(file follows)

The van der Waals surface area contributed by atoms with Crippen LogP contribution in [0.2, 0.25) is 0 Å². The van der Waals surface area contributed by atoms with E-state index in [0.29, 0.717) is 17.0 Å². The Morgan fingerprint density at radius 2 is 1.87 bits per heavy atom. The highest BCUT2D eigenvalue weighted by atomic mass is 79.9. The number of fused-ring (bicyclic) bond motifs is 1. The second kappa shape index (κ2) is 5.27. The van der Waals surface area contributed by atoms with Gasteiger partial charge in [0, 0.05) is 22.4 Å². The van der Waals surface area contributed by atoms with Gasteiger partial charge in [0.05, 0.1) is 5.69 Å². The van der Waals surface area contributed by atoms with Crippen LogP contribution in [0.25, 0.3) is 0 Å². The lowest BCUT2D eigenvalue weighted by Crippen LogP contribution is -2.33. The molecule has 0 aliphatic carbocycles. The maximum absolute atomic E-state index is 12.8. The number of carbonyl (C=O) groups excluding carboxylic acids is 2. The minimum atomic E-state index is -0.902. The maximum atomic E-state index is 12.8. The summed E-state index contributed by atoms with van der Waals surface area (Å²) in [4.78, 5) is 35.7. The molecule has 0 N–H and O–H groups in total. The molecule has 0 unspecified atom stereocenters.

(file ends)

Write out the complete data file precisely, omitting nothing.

The van der Waals surface area contributed by atoms with Crippen LogP contribution in [0.2, 0.25) is 0 Å². The van der Waals surface area contributed by atoms with E-state index in [0.29, 0.717) is 17.0 Å². The Morgan fingerprint density at radius 2 is 1.87 bits per heavy atom. The highest BCUT2D eigenvalue weighted by atomic mass is 79.9. The number of fused-ring (bicyclic) bond motifs is 1. The second kappa shape index (κ2) is 5.27. The van der Waals surface area contributed by atoms with Gasteiger partial charge in [0, 0.05) is 22.4 Å². The van der Waals surface area contributed by atoms with Gasteiger partial charge in [0.05, 0.1) is 5.69 Å². The van der Waals surface area contributed by atoms with Crippen LogP contribution in [0.25, 0.3) is 0 Å². The lowest BCUT2D eigenvalue weighted by Crippen LogP contribution is -2.33. The molecule has 0 aliphatic carbocycles. The maximum absolute atomic E-state index is 12.8. The number of carbonyl (C=O) groups excluding carboxylic acids is 2. The minimum atomic E-state index is -0.902. The maximum atomic E-state index is 12.8. The summed E-state index contributed by atoms with van der Waals surface area (Å²) in [4.78, 5) is 35.7. The molecule has 0 N–H and O–H groups in total. The molecule has 0 unspecified atom stereocenters.